I used to practice in front of mirrors.
I liked it. It reminded me of my long-ago dance classes. And it gave me a larger sense of the room—I could look forward and see behind me.
But for some time now, I’ve been practicing without the mirrors. At first, it was a little unsettling. At one studio, I found myself looking into the eyes of those facing me. In another, I found myself staring at a wall. In still another, I found myself looking out a window onto the busy city streets.
After awhile, though, the weirdness went away.
Now, it’s not so freaky to look someone in the eye across the room. And the cracks and the slats in the walls and windows serve as my stare points and help me find my balance. The city streets outside the windows are no longer a distraction, and I’ve even watched the rain fly sideways across the floor-to-ceiling windows—I flowed inside while it thundered outside.
I don’t miss the mirrors now and no longer need to look forward to see what’s behind me.
Now the image of my practice is mostly in my mind, which is sometimes a tumultuous place. Sometimes, the person in there is tough when the practice is rough and wonders why I’m not stronger or more flexible, why I can’t catch the balance or catch more air.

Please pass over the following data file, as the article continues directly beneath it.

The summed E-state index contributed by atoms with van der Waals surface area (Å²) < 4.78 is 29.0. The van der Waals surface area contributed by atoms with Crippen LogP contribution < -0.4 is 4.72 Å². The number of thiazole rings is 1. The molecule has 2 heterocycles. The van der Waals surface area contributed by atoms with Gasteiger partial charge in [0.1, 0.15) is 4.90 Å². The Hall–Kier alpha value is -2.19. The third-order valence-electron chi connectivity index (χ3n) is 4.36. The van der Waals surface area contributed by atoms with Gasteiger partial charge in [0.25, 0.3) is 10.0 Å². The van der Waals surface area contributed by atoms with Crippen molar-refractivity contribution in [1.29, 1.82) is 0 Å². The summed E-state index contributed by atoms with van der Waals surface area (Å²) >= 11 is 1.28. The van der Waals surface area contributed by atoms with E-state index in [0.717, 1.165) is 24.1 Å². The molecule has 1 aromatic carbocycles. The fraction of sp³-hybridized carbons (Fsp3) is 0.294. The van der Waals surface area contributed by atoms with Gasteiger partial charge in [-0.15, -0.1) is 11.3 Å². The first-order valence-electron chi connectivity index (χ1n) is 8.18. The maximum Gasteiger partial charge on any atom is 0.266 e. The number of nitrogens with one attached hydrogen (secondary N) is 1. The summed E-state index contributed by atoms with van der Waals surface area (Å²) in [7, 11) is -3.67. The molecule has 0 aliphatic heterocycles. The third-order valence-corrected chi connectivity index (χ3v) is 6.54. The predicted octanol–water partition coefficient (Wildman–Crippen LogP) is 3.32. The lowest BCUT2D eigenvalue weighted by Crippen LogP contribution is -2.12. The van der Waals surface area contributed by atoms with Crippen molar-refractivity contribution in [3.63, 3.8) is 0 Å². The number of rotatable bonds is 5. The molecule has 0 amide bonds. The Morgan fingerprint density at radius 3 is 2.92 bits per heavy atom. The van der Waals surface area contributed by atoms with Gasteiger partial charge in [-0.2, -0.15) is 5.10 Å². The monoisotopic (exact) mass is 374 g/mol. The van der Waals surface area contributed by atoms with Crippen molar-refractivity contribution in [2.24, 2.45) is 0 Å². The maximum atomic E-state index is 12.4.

And so it was with wonder that I viewed a video of a class of one of my instructors. There’s a beautiful soundtrack, and I can’t hear anything that was going on in my mind. This video is a mirror of the practice, and all I see in its reflection is the power and grace of everyone in it.
This video translates the almost tangible power of flow. Watching it, I can feel the strength captured in the movement, the flexibility found in the folds and the bravery beneath the balances.
It was a beautiful practice that provided both power and peace.
The other night, in yet another practice, we were in rag doll. Our heads hung heavy between our cradled arms as we folded in half.
Put your head down, the instructor said to the man behind me. He placed his hand on the man’s head and asked, Do you think a lot?
Yes, I do, the man answered, honesty spilling forth from his fold.
Well, I think I’m someone who’s been blessed not to think too much, the instructor said. It’s okay to rest your head and just not think.
And so it goes for me with the practice and the flow. It lets me find my strength while giving me permission to rest my head. It’s always there, the power and the peace.
And now, I can even watch it on video.
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Ed: Sara Crolick
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